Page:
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  • Protect Your Home From Invasions

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    Let’s face it—the mere thought of a home invasion is scary. The ability to relax and feel safe in our own home is a luxury that we all take for granted—until something happens. Your home is the only environment where you have control over who can get close to you or your family—so protecting your home and family from criminal intrusion should be high on your list of priorities.

    That didn’t move the needle with you? You’re all about the numbers—we get it. According to public record posted by the FBI, over 8,000 home invasions occur in the United States every day—that’s about one burglary every fifteen seconds.

    You may be asking yourself, “How do I protect my home and family?”

    We’re glad you asked—we’ve put together a simple checklist paired with a visual guide to reinforce your home’s security and boost your peace of mind. Some of the bullet points on the final “tips” section are tough to read so we’ve included an expanded list below the graphic. If you would like to zoom in on the graphic, just click it.

    home security and burglary statistics infographic

    Doors

    The first step is to secure the obvious entry point and make your home a challenge. Prowlers and burglars will simply move on to the next victim if your house requires too much effort to gain entry. Thieves typically test a house by first ringing the doorbell, trying the handle, and often will put their shoulder into the door to test the door’s strength. From there, weaker doors spring open easily from a pry bar or swift kick above the handle.

    • Use solid-core exterior doors including the door into your garage, which should also have a deadbolt.
    • Get a wide-angle peephole and use it before answering the door, but consider covering it up while not in use. Reverse peephole viewers are readily available.
    • Upgrade your locks to high security locks.
    • At the very least you should install longer screws into your door jambs and hinges, preferably 3?screws.

    Home Exterior

    Here are a few tips to secure the perimeter of your home.

    • – Keep your house well lit at night to discourage would-be criminals. Have motion-detecting floodlights on low-lit areas around your home.
    • – Plant thorny bushes and shrubs around windows
    • – Post stickers and alarm signs on the exterior of your home. Even fake alarm decals and signs can be a deterrent.
    • – Invest in security cameras with motion sensors, IR and a solid recording device like a DVR. The cost on these has come down considerably from what they used to be.
    • – Make sure your camera recording system is housed in a lockbox so a thief can’t take the recording of their crime.
    • – Redundant camera angles can help capture footage of a criminal that has properly cased your house and knows the path they can take to disable a camera before it sees them.
    • – Internet cameras can also be a good option if you’re away from your home and still need to monitor them.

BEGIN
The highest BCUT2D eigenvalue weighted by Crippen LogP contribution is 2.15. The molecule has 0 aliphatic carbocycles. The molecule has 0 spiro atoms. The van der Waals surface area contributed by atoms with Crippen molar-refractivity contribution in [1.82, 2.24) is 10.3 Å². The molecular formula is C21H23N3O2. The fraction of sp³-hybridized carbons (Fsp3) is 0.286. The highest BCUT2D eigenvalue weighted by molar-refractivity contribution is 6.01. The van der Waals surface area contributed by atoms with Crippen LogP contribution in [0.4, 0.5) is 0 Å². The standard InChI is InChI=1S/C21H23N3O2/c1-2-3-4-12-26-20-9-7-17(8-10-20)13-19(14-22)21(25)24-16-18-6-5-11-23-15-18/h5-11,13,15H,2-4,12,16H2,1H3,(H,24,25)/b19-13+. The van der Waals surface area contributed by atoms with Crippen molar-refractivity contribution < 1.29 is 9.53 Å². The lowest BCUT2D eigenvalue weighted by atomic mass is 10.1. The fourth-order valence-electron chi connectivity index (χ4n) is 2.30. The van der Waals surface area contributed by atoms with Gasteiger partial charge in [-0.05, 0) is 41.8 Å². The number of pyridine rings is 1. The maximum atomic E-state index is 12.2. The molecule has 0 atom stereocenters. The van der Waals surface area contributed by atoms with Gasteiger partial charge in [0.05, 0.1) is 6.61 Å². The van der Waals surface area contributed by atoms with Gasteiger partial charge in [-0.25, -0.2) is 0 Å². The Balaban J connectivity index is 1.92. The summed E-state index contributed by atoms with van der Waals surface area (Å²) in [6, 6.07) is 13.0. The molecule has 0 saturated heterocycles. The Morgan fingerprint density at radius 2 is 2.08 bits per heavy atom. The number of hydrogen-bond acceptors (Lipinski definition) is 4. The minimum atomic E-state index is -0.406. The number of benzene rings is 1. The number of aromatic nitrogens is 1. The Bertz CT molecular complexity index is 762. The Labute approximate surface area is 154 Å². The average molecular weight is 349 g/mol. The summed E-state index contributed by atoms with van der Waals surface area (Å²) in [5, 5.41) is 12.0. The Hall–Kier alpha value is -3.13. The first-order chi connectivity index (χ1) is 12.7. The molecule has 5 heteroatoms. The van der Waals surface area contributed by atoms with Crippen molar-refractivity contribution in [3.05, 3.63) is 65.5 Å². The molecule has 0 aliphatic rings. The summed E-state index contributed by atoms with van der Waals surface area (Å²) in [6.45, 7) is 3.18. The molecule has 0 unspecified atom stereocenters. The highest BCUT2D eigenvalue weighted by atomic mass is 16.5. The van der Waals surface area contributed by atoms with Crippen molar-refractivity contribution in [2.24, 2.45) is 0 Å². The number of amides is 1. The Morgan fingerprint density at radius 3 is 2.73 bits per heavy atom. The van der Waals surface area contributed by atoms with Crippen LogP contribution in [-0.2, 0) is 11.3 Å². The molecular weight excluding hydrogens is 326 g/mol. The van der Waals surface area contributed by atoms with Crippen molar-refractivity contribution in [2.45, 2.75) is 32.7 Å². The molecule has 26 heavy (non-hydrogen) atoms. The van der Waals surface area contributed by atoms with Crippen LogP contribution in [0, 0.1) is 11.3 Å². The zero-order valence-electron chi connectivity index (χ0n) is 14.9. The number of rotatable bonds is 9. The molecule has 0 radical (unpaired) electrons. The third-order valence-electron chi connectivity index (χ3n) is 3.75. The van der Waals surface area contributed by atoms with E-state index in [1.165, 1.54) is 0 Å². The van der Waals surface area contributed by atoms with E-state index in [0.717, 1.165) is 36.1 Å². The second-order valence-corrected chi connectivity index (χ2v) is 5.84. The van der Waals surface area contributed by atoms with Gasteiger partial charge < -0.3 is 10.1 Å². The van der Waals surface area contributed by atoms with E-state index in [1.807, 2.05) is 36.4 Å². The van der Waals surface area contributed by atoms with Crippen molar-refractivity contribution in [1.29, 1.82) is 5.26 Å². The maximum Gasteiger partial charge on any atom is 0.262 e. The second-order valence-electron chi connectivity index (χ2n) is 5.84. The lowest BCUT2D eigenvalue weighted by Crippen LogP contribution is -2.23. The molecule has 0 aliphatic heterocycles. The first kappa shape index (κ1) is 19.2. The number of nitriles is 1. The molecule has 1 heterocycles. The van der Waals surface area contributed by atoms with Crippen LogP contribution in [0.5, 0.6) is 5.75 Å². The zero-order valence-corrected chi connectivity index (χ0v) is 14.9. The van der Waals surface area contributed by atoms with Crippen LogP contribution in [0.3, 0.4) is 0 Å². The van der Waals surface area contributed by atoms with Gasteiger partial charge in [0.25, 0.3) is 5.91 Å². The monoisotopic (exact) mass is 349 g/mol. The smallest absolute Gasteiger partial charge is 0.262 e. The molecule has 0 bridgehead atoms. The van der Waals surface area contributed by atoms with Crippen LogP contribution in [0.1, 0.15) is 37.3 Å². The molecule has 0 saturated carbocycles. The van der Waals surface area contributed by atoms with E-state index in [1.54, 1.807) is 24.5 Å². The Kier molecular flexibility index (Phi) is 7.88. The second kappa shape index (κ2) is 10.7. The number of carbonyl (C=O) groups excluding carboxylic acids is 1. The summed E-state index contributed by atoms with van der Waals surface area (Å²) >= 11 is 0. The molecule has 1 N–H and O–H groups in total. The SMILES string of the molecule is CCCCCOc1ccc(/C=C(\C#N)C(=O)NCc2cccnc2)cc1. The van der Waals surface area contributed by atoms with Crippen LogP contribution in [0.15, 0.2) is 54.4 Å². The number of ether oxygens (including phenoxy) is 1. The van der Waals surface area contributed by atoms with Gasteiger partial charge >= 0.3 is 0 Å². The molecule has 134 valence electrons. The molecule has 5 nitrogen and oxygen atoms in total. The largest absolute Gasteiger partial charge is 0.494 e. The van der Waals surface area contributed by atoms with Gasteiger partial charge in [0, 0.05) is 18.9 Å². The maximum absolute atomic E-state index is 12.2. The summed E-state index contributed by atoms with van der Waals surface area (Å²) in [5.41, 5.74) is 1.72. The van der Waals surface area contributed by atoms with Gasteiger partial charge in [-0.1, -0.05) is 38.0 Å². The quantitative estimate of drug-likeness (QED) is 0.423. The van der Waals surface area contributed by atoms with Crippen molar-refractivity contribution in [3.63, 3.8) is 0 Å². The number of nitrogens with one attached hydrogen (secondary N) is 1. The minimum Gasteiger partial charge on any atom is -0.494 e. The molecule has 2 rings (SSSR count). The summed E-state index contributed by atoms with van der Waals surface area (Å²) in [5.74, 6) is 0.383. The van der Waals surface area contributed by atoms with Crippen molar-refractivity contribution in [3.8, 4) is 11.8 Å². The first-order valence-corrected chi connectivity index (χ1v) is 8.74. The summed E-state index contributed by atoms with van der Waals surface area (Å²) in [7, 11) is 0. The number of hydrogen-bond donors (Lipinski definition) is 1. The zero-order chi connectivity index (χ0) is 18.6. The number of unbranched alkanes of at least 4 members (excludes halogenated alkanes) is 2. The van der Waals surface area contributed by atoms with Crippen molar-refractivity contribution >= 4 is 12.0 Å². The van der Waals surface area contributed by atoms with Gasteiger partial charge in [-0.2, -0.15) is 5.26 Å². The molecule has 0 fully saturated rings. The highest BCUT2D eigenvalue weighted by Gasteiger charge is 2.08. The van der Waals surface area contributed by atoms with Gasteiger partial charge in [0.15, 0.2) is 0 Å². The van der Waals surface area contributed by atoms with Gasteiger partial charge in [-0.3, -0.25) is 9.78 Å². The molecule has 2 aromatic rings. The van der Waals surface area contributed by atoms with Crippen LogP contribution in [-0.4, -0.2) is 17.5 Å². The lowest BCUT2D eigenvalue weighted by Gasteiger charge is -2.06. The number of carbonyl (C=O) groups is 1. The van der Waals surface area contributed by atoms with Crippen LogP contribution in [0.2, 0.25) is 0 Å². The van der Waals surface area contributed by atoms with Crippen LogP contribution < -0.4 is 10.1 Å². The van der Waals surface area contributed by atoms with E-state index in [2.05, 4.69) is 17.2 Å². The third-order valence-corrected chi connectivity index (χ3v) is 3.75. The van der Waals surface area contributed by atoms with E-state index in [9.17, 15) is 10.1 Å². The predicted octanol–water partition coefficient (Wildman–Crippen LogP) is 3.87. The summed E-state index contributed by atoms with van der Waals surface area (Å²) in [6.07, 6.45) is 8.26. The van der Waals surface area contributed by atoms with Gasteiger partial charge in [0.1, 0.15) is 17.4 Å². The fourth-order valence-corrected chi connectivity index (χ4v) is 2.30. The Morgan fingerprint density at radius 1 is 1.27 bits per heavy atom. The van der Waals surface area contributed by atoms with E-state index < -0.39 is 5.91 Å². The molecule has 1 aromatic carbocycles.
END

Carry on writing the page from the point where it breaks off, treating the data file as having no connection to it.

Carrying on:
• – Invest in a zone alarm to alert you when someone is coming to the door or up the driveway.
    • – Use highly visible house numbers so that the police can readily identify your home.
    • – Don’t enter your home if it looks like it’s been illegally entered, leave the premises and call the police.
    • – Be aware of the trash you leave on the curb. Break down boxes from recently purchased items like TVs and conceal them from prying eyes and the trash man.

    Home Interior

    Lastly, here are a few pieces of advice for around the home.

    • – Invest in a security alarm with interior motion detectors and set the alarm when you’re at home (obviously not the interior motion detector). Criminals rely on an alarm not being set while someone is home and awake.
    • – Insure your alarm is monitored and will continue to work in the event you lose power in a storm or it happens to be neutralized.
    • – Have a secondary alarm keypad in your master bedroom that can be used to sound a panic alarm or quickly access alarm controls.
    • – Have a plan for your family or roommates in your home in the event of a home invasion. Discuss the importance of home security with everyone; it only takes one person to forget to lock a door or window.
    • – Consider a safe room as a rally point where you have the ability to protect yourself and call the police. Stash a spare cell phone here.
    • – Keep your cell phone by the bed ready for you or another person to call 911.
    • – Keep multiple weapons in places that you’ll likely be taken to in an invasion. Obviously you need to be aware of leaving weapons where children can get to them.
    • – Get a dog. A barking dog will bring unwanted attention to a potential burglar, but don’t rely on your dog to attack a criminal unless trained to.
    • – Mark and engrave your property with your driver’s license number (not social) to aid in returning your stolen property or discourage theft in the first place.
    • – Bolt down safes, filing cabinets and lock up expensive items like bikes and four-wheelers.
    • – Shred all personal documents using a crosscut shredder. This includes credit card offers, envelopes with the name of your bank, etc.